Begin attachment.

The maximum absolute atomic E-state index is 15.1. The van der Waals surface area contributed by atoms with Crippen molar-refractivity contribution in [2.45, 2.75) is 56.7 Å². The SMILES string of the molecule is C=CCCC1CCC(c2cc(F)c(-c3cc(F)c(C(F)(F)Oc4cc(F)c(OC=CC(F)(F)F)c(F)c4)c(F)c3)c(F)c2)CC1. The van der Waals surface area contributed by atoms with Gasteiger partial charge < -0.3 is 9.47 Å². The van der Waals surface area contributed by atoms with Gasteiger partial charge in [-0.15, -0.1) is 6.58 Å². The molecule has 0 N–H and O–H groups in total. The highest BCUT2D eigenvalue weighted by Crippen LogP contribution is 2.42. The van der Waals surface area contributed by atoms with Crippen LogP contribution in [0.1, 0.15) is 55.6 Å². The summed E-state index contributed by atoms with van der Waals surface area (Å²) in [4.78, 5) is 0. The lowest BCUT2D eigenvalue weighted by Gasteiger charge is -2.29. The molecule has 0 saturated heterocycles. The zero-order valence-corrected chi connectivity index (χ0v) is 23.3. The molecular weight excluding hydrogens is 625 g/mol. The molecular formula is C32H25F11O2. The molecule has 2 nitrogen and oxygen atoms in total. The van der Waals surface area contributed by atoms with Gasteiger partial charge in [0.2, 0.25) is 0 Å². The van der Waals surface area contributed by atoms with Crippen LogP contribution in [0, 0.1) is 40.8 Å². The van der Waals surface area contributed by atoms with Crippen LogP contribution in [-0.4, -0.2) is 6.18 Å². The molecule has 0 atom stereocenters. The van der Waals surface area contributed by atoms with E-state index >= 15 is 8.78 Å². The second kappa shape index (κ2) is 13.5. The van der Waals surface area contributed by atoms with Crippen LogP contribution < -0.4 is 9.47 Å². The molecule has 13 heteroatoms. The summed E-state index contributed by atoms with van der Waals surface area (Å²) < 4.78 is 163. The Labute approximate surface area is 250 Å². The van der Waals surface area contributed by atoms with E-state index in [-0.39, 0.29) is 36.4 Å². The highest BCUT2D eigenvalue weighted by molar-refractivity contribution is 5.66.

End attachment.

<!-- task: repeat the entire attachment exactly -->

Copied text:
The maximum absolute atomic E-state index is 15.1. The van der Waals surface area contributed by atoms with Crippen molar-refractivity contribution in [2.45, 2.75) is 56.7 Å². The SMILES string of the molecule is C=CCCC1CCC(c2cc(F)c(-c3cc(F)c(C(F)(F)Oc4cc(F)c(OC=CC(F)(F)F)c(F)c4)c(F)c3)c(F)c2)CC1. The van der Waals surface area contributed by atoms with Gasteiger partial charge < -0.3 is 9.47 Å². The van der Waals surface area contributed by atoms with Gasteiger partial charge in [-0.15, -0.1) is 6.58 Å². The molecule has 0 N–H and O–H groups in total. The highest BCUT2D eigenvalue weighted by Crippen LogP contribution is 2.42. The van der Waals surface area contributed by atoms with Crippen LogP contribution in [0.1, 0.15) is 55.6 Å². The summed E-state index contributed by atoms with van der Waals surface area (Å²) in [4.78, 5) is 0. The lowest BCUT2D eigenvalue weighted by Gasteiger charge is -2.29. The molecule has 0 saturated heterocycles. The zero-order valence-corrected chi connectivity index (χ0v) is 23.3. The molecular weight excluding hydrogens is 625 g/mol. The molecular formula is C32H25F11O2. The molecule has 2 nitrogen and oxygen atoms in total. The van der Waals surface area contributed by atoms with Gasteiger partial charge in [0.2, 0.25) is 0 Å². The van der Waals surface area contributed by atoms with Crippen LogP contribution in [0, 0.1) is 40.8 Å². The van der Waals surface area contributed by atoms with Crippen LogP contribution in [-0.4, -0.2) is 6.18 Å². The molecule has 0 atom stereocenters. The van der Waals surface area contributed by atoms with E-state index >= 15 is 8.78 Å². The second kappa shape index (κ2) is 13.5. The van der Waals surface area contributed by atoms with Crippen LogP contribution < -0.4 is 9.47 Å². The molecule has 13 heteroatoms. The summed E-state index contributed by atoms with van der Waals surface area (Å²) < 4.78 is 163. The Labute approximate surface area is 250 Å². The van der Waals surface area contributed by atoms with E-state index in [-0.39, 0.29) is 36.4 Å². The highest BCUT2D eigenvalue weighted by molar-refractivity contribution is 5.66.